North Korea made yet another promise that they will stop their nuclear testing, but only if the U.S. stops its military exercises first. Obama doesn't buy it.
It was not an accident that North Korea just conducted its fifth nuclear test, firing "what appears to be a ballistic missile from a submarine toward the sea," NBC News reported.What is worrisome is that North Korea keeps testing missiles, engines, and bombs with the intent of eventually being able to put a nuclear warhead on a long-range missile that can reach the U.S. Another worry is that they are testing the ability to fire these weapons from a submarine, which means the vessel is submerged, making it more difficult to see and thus prevent a dangerous launch. This, of course, gives the leverage of surprise against an enemy to North Korea, or at least whoever North Korea perceives to be an enemy, which isn't a good thing if you are that perceived enemy.
Granted, North Korea's tests have failed so far, but as Dean Cheng, Senior Research Fellow Asian Studies Center at the Heritage Center, told RT McFarland of Fox News, "at some point, they're going to get the stuff right."
A nuclear weapon in the hands of an unstable leader is not a satisfactory situation, especially to all countries within potential missile range of said nuclear weapon, which the U.S. could possibly be.
Posturing or Peril
President Obama, who was in Germany working on negotiations for a U.S.—Europe trade deal with German chancellor Angela Merkel, understands the gravity of the continued tests by North Korea, saying even though North Korea's tests have mostly failed, "they gain knowledge each time they engage in these tests," he said.
He continued, "What is clear is that North Korea continues to engage in continuous provocative behavior, that they have been actively pursuing a nuclear program, an ability to launch nuclear weapons."
North Korea's Foreign Minister, Ri Su Yong, said in an interview with the Associated Press that North Korea would stop its nuclear testing, but only if the U.S. stopped the annual military exercises it is conducting in South Korea, which run through the end of this month. He said if the exercises were halted "for some period, for some years," then they might consider sitting down to chat.However, North Korea seems unsure about where it stands regarding the military exercises in the South or the reasons why it continues to experiment with its nuclear testing up until now.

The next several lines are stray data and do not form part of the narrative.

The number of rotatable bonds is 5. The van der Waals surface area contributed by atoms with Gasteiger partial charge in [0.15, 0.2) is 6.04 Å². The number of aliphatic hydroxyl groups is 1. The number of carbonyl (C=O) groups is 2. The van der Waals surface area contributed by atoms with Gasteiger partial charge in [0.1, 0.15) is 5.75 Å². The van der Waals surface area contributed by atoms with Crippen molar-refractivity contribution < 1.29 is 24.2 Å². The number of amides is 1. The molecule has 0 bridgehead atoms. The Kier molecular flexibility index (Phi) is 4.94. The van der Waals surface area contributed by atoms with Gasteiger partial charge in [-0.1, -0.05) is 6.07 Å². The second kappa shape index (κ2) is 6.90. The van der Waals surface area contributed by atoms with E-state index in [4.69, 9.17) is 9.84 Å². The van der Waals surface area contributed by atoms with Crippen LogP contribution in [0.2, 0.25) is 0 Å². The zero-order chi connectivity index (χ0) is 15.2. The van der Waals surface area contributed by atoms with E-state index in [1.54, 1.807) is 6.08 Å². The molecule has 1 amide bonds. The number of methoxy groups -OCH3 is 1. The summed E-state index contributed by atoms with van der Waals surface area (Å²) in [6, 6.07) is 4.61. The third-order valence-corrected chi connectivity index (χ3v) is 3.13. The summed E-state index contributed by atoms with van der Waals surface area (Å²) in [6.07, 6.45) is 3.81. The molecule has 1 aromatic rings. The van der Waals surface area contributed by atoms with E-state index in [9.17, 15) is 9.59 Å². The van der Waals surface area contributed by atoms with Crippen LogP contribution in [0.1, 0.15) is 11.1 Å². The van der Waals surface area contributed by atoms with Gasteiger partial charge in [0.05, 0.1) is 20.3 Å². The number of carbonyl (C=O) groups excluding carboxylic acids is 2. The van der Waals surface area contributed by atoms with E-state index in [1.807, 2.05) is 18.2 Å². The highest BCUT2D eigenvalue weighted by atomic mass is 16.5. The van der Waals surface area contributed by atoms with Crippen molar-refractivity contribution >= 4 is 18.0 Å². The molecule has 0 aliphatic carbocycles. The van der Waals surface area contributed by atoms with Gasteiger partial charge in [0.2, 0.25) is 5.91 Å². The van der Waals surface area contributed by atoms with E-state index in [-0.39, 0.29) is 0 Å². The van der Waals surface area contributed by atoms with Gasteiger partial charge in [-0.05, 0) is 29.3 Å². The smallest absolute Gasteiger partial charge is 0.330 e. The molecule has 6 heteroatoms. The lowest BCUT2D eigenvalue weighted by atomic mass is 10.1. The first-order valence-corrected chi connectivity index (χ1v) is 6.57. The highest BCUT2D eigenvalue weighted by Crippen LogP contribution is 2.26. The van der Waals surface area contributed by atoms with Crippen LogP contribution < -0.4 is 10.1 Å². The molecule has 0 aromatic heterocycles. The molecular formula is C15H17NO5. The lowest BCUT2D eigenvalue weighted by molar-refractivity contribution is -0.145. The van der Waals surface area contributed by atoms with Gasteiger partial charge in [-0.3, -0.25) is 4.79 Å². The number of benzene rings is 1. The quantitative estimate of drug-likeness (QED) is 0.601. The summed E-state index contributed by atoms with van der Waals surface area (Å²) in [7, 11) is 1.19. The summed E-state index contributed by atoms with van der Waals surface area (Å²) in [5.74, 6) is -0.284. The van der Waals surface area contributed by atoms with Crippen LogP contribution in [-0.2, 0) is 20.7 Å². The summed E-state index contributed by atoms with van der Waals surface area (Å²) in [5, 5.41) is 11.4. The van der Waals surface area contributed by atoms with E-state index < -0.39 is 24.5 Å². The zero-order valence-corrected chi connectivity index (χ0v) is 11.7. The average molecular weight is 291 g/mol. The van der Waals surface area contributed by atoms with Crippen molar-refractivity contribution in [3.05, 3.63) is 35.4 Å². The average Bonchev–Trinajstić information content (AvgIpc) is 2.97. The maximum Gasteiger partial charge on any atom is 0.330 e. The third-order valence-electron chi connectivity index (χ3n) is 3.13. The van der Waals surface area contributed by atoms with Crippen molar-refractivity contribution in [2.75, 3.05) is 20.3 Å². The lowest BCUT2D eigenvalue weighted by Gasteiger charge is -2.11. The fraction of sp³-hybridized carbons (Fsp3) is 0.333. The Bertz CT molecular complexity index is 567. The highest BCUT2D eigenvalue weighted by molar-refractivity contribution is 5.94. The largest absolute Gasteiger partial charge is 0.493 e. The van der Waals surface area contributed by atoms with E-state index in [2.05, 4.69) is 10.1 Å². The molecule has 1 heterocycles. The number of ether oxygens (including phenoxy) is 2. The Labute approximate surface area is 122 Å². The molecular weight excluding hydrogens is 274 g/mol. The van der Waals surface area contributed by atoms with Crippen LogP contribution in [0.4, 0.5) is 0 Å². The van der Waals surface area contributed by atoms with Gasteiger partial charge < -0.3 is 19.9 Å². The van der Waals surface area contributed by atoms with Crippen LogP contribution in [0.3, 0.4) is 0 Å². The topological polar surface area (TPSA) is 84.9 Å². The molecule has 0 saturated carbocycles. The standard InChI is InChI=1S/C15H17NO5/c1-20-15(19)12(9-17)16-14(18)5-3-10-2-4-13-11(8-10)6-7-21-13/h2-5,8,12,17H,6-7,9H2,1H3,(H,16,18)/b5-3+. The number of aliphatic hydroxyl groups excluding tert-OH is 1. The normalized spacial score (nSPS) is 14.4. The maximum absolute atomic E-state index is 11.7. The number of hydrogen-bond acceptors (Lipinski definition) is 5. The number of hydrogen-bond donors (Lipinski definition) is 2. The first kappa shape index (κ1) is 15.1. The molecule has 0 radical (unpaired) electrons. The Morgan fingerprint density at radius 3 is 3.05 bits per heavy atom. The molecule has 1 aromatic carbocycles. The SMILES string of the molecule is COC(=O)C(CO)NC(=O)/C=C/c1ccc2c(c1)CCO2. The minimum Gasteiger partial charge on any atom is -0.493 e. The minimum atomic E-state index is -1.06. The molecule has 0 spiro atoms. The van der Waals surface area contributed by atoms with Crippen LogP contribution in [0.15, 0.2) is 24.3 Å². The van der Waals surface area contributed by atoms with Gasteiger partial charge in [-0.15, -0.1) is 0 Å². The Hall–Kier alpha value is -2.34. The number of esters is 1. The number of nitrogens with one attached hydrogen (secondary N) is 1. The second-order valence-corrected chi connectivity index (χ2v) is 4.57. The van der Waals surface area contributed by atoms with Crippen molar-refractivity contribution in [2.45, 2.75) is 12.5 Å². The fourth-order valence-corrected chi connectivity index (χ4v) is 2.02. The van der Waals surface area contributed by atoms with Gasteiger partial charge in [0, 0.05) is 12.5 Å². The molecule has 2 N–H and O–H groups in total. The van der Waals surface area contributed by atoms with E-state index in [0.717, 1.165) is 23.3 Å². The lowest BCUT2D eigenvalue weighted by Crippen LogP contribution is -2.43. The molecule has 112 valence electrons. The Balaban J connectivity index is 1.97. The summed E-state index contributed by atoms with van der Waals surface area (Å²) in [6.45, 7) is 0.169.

On one hand, it is believed North Korea is angry about the increased sanctions it has received over the nuclear tests and a long-range rocket launch. The foreign minister blames others and insists the "U.S. drove his country to develop nuclear weapons as an act of self-defense." On the other hand, he warns that North Korea won't be "cowed" by international sanctions and made sure his message was heard when he was in New York for a United Nations meeting.
"If they believe they can actually frustrate us with sanctions, they are totally mistaken," he said. "The more pressure you put on to something, the more emotionally you react to stand up against it. And this is important for the American policymakers to be aware of."
In other words, North Korea's promise to halt future nuclear testing, no matter what else takes place, can probably be taken with a grain of salt. All posturing aside, even the threat that Pyongyang, North Korea's capital, has developed its long-range and nuclear technologies enough to be a serious danger to targets elsewhere, even the U.S., is not at the present time being accepted. But, each time they fail brings them one step closer to succeeding.
[Photo by China Photos/Getty Images]